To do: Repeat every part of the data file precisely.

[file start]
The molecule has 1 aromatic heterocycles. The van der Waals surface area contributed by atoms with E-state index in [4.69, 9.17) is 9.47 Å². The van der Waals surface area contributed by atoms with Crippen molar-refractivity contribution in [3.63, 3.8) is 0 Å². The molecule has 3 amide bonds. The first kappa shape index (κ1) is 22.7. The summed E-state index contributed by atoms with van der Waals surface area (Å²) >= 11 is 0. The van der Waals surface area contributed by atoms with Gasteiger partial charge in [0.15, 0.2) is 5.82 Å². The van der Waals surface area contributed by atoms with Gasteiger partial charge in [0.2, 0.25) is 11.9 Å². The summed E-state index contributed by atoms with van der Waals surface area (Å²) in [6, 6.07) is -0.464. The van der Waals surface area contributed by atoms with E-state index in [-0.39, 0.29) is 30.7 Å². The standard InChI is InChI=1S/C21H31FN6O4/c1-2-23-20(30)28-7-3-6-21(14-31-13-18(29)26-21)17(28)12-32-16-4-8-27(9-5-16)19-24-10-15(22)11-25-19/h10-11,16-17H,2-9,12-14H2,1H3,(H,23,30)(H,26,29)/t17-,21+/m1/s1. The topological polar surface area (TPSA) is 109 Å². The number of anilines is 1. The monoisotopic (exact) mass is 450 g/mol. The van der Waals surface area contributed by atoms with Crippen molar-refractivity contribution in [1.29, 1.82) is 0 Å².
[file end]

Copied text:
The molecule has 1 aromatic heterocycles. The van der Waals surface area contributed by atoms with E-state index in [4.69, 9.17) is 9.47 Å². The van der Waals surface area contributed by atoms with Crippen molar-refractivity contribution in [3.63, 3.8) is 0 Å². The molecule has 3 amide bonds. The first kappa shape index (κ1) is 22.7. The summed E-state index contributed by atoms with van der Waals surface area (Å²) >= 11 is 0. The van der Waals surface area contributed by atoms with Gasteiger partial charge in [0.15, 0.2) is 5.82 Å². The van der Waals surface area contributed by atoms with Gasteiger partial charge in [0.2, 0.25) is 11.9 Å². The summed E-state index contributed by atoms with van der Waals surface area (Å²) in [6, 6.07) is -0.464. The van der Waals surface area contributed by atoms with E-state index in [-0.39, 0.29) is 30.7 Å². The standard InChI is InChI=1S/C21H31FN6O4/c1-2-23-20(30)28-7-3-6-21(14-31-13-18(29)26-21)17(28)12-32-16-4-8-27(9-5-16)19-24-10-15(22)11-25-19/h10-11,16-17H,2-9,12-14H2,1H3,(H,23,30)(H,26,29)/t17-,21+/m1/s1. The topological polar surface area (TPSA) is 109 Å². The number of anilines is 1. The monoisotopic (exact) mass is 450 g/mol. The van der Waals surface area contributed by atoms with Crippen molar-refractivity contribution in [1.29, 1.82) is 0 Å².